Long in the making - and almost as long in the watching - Baz Luhrmann's
is epic piffle. A Down Under mash-up of vintage Hollywood westerns and romancers, with a whole other World War II movie thrown in after the first hour and a half (it's a pint-sized Pearl Harbor!), this risible cinematic snoozefest stars Hugh Jackman and Nicole Kidman as the destined-to-be-lovers who can't abide each other when they first meet.
He's Drover, a strapping freelance cattle driver who gallops across sunset-burnished vistas on his trusty steed, thrusting his torso into the wind. (The horse and the man are as one with this torso-thrusting business.)
She's Lady Sarah Ashley, a pallid English aristo arriving in the Northern Territory - with silly glasses and frilly undergarments - to take over her dead husband's tumbledown cattle ranch, Faraway Downs. Her foreman, Fletcher (David Wenham), is a bad dude, though: He's in cahoots with the neighboring cattle baron King Carney (a bearded Bryan Brown), stealing Ashley's livestock and aiming to take the property out from under her.
You would think this fussy, huffy, pampered Brit would be ill-equipped to run a ranch and face off against her bullying antagonist, but you would be terribly, foolishly wrong. With an able assist from this Drover fellow (also known as People's Sexiest Man Alive), Lady Sarah decides to steer 1,500 head of cattle to market, with the goal of saving Faraway Downs and giving Luhrmann the opportunity to outdo John Ford, Howard Hawks and William Wyler in the cattle driving/stirring-symphonic-soundtrack montage.
Bringing Drover and Lady Sarah together in this unlikely alliance is the young, beautiful orphan boy Nullah (Brandon Walters), an Aboriginal Caucasian who works at Faraway Downs but is in danger of being carted off to a state-run camp for mixed-race Aborigines. (Australia's decades-long practice of trying to isolate and eradicate the Aboriginal people and its "half-castes" is an ethnic tragedy that resulted in what's known as the Stolen Generations.)
Nullah is too cute for words, and his presence allows Luhrmann to incorporate sociopolitical commentary, indigenous folk mysticism - and some dazzling surreal imagery - into the film.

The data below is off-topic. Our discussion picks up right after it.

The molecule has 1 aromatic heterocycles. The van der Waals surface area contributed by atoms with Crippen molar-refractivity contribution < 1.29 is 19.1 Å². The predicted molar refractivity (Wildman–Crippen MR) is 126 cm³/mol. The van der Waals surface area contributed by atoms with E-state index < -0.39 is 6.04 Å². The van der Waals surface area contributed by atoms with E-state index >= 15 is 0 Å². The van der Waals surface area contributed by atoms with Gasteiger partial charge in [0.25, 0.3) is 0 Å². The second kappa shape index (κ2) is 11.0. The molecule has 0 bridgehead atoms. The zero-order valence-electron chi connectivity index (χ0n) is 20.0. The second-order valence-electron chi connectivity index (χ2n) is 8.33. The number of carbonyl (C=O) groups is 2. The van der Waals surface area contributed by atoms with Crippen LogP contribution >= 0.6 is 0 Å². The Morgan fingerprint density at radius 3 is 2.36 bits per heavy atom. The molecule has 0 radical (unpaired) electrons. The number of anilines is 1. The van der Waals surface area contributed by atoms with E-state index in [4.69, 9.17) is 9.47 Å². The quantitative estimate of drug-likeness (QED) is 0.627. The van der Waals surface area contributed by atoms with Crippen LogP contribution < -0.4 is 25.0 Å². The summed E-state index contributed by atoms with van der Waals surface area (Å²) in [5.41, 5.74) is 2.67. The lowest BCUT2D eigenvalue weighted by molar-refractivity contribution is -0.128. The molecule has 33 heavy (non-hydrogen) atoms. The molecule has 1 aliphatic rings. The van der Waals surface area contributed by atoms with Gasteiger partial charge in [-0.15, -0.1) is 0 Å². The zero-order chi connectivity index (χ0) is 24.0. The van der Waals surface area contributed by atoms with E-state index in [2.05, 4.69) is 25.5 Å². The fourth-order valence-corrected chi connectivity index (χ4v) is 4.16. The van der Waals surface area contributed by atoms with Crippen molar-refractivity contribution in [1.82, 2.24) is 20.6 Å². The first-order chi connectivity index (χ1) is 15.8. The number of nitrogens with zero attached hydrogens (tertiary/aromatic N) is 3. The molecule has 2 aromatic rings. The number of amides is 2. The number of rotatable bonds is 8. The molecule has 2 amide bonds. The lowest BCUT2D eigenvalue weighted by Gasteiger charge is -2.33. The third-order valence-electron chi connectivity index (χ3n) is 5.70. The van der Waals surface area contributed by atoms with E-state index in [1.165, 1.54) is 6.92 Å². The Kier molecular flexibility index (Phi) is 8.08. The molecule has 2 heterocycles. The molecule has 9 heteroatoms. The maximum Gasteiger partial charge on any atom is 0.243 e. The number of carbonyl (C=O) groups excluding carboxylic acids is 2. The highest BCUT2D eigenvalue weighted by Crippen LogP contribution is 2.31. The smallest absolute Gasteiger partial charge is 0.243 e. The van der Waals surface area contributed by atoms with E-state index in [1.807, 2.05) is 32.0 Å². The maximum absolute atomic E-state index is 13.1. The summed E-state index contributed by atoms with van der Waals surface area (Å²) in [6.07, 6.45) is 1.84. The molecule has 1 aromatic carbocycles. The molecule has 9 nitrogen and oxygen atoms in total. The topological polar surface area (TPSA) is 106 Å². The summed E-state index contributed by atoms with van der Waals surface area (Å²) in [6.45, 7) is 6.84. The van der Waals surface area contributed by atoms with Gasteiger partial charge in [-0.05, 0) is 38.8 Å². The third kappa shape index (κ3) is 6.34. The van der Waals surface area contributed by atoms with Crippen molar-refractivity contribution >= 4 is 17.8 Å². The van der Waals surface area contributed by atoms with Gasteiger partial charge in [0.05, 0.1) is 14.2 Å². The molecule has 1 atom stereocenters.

Set in late 1939, Australia actually tips its (bush) hat to one of that year's most luminous Hollywood gems: The Wizard of Oz. It is appropriated, not only because Aussies like to refer to their continent of a country as Oz, but also because of its There's no place like home credo and "Over the Rainbow" song of hope. Kidman, at one point, actually sings the Harold Arlen classic - it is not a version destined for hitdom.
Kidman, in fact, is close to dreadful in Australia. Whether Luhrmann told her to act like she was doing a cartoon, or she just decided that all on her own, her performance is at once one-note and over-the-top. The actress - rail-thin, deploying a stiff upper lip that probably has less to do with her character than with a collagen regimen - isn't even photographed in a particularly flattering manner.
The camera's awe and appreciation are reserved for Australia's leading man: It's hard to think of another recent movie where a male movie star's pecs and abs and rippling musculature have been shot with such worshipful ardor. You could argue that Luhrmann, and Jackman, are playing up the actor's honed physique with a tongue-in-cheek jollity, and certainly, like the film itself, it's hard to take Jackman's Drover seriously.
There is, without doubt, a lot of corn in Australia. Not in the picturesque Northern Territory, with its dusty plains, snaking rivers, and red rock mesas, but certainly in the multicredited screenplay. Too bloody right, mate.
Directed by Baz Luhrmann. With Hugh Jackman, Nicole Kidman, Bryan Brown and Brandon Walters. Distributed by Twentieth Century Fox.
Running time: 2 hours, 45 mins.
Parent's guide: PG-13 (profanity, violence, adult themes)
Playing at: area theatersEndText